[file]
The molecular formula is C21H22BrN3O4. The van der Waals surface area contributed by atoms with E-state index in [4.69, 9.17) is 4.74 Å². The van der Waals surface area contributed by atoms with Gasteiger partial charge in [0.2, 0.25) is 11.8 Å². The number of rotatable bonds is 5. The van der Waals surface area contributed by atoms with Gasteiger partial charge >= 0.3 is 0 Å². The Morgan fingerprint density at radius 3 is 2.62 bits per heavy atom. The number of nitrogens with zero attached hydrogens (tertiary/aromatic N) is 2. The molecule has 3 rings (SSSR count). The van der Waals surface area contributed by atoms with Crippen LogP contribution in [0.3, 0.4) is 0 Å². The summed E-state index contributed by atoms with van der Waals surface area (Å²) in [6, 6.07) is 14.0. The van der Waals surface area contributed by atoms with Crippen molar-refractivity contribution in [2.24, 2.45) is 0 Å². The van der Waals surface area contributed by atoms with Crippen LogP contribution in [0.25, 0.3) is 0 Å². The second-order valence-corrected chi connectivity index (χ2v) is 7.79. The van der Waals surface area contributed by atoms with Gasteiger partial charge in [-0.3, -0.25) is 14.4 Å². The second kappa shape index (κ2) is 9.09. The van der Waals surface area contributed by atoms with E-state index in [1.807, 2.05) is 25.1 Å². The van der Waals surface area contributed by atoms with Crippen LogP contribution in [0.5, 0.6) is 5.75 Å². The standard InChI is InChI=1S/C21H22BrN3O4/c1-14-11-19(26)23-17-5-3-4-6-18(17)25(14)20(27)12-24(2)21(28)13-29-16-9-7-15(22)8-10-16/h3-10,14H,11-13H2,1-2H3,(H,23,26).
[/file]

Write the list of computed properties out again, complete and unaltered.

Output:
The molecular formula is C21H22BrN3O4. The van der Waals surface area contributed by atoms with E-state index in [4.69, 9.17) is 4.74 Å². The van der Waals surface area contributed by atoms with Gasteiger partial charge in [0.2, 0.25) is 11.8 Å². The number of rotatable bonds is 5. The van der Waals surface area contributed by atoms with Gasteiger partial charge >= 0.3 is 0 Å². The Morgan fingerprint density at radius 3 is 2.62 bits per heavy atom. The number of nitrogens with zero attached hydrogens (tertiary/aromatic N) is 2. The molecule has 3 rings (SSSR count). The van der Waals surface area contributed by atoms with Crippen LogP contribution in [0.3, 0.4) is 0 Å². The summed E-state index contributed by atoms with van der Waals surface area (Å²) in [6, 6.07) is 14.0. The van der Waals surface area contributed by atoms with Crippen molar-refractivity contribution in [2.24, 2.45) is 0 Å². The van der Waals surface area contributed by atoms with Crippen LogP contribution in [0.25, 0.3) is 0 Å². The second-order valence-corrected chi connectivity index (χ2v) is 7.79. The van der Waals surface area contributed by atoms with Gasteiger partial charge in [-0.3, -0.25) is 14.4 Å². The second kappa shape index (κ2) is 9.09. The van der Waals surface area contributed by atoms with E-state index in [1.807, 2.05) is 25.1 Å². The van der Waals surface area contributed by atoms with Crippen LogP contribution in [0.5, 0.6) is 5.75 Å². The standard InChI is InChI=1S/C21H22BrN3O4/c1-14-11-19(26)23-17-5-3-4-6-18(17)25(14)20(27)12-24(2)21(28)13-29-16-9-7-15(22)8-10-16/h3-10,14H,11-13H2,1-2H3,(H,23,26).